All three documentaries is mainly shot in the home of Ingmar Bergman. This is the first time ever that a film maker has access to Ingmar Bergman in his home at the small island Fårö in the ... See full summary »
Rational, exacting, and self-controlled theater director, Henrik Vogler, often stays after rehearsal to think and plan. On this day, Anna comes back, ostensibly looking for a bracelet. She ... See full summary »
When 'Vogler's Magnetic Health Theater' comes to town, there's bound to be a spectacle. Reading reports of a variety of supernatural disturbances at Vogler's prior performances abroad, the ... See full summary »
Max von Sydow,
In the midst of a civil war, former violinists Jan and Eva Rosenberg, who have a tempestuous marriage, run a farm on a rural island. In spite of their best efforts to escape their homeland, the war impinges on every aspect of their lives.
Made during Bergman's tax-related exile in Germany, the film continues the story of Katarina and Peter EGermann, the feuding, childless, professional couple who appear in one episode of "... See full summary »
Voice for Ingmar Bergman:
I love you in my imperfect, selfish way. And sometimes I think you love me in your own fussy, pestering way. I think we love each other in an earthly and imperfect way.
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A very touching and human film about the 40 some odd year relationship between one of the greatest directors and greatest actresses of the last hundred years.
This is probably not a ideal film for those not familiar with Bergman and Ullman's work together. The film seems to assume a knowledge of that work, it's depth and importance. It's also not for film scholars looking for insight into either artist's working methods. This 85 minute film is solely about the course of a relationship that started when Ullman was 25 and Bergman 46 (and married), grew into a passionate affair, produced a child, ended up falling apart, only to be reborn in a new way – lasting until Bergman's death in 2007.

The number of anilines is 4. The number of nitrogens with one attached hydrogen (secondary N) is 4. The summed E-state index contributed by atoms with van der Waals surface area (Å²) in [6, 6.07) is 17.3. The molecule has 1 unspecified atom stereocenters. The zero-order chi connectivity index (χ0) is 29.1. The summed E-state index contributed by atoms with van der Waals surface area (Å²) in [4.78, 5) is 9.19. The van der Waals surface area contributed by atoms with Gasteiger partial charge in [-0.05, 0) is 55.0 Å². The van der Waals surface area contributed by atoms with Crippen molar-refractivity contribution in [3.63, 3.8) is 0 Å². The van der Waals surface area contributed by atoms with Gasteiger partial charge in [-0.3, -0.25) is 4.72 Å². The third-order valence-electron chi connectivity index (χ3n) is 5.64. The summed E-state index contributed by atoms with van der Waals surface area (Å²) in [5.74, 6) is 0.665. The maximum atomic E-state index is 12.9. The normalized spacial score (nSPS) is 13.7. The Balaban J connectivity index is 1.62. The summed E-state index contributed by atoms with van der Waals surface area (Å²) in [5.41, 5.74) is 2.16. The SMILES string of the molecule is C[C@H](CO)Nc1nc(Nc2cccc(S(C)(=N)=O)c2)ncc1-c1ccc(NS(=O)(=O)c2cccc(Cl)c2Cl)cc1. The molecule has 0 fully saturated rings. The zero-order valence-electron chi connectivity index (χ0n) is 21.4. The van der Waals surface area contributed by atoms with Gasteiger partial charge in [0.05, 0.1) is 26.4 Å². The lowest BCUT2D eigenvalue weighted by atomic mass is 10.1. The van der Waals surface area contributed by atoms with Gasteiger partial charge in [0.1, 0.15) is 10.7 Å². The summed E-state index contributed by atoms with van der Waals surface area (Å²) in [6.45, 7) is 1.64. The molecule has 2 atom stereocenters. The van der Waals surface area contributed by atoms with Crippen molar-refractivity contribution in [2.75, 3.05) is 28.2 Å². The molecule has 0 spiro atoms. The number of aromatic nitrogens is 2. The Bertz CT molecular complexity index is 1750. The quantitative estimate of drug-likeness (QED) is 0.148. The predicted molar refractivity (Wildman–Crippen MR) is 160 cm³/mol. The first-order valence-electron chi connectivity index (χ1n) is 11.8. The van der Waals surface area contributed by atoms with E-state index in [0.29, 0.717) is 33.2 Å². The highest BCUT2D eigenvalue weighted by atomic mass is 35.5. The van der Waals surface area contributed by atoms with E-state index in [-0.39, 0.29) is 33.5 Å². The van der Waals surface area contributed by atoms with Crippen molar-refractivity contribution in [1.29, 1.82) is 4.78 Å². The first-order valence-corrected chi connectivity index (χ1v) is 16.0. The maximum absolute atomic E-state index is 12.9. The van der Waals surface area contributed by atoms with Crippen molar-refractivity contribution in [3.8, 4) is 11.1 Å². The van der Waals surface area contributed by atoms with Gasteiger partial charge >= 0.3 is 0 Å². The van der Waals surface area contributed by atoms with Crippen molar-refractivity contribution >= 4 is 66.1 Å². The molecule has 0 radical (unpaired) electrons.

A lot of the film is an extended interview with Ullman who is candid, charming, funny and moving. We hear an actor read some of Bergman's letter's to Ullman (a slightly awkward device), but there's no question that the film is her perspective on the experience of a complex relationship between two great, vulnerable and sometimes very neurotic geniuses. There is some interesting occasional use of clips from the films that show how their off screen relationship was clearly influencing the work between them. But if you go in expecting some overview of their great collaborations you'll be disappointed. But as a human story of a love that lasted a lifetime, it's very rewarding.
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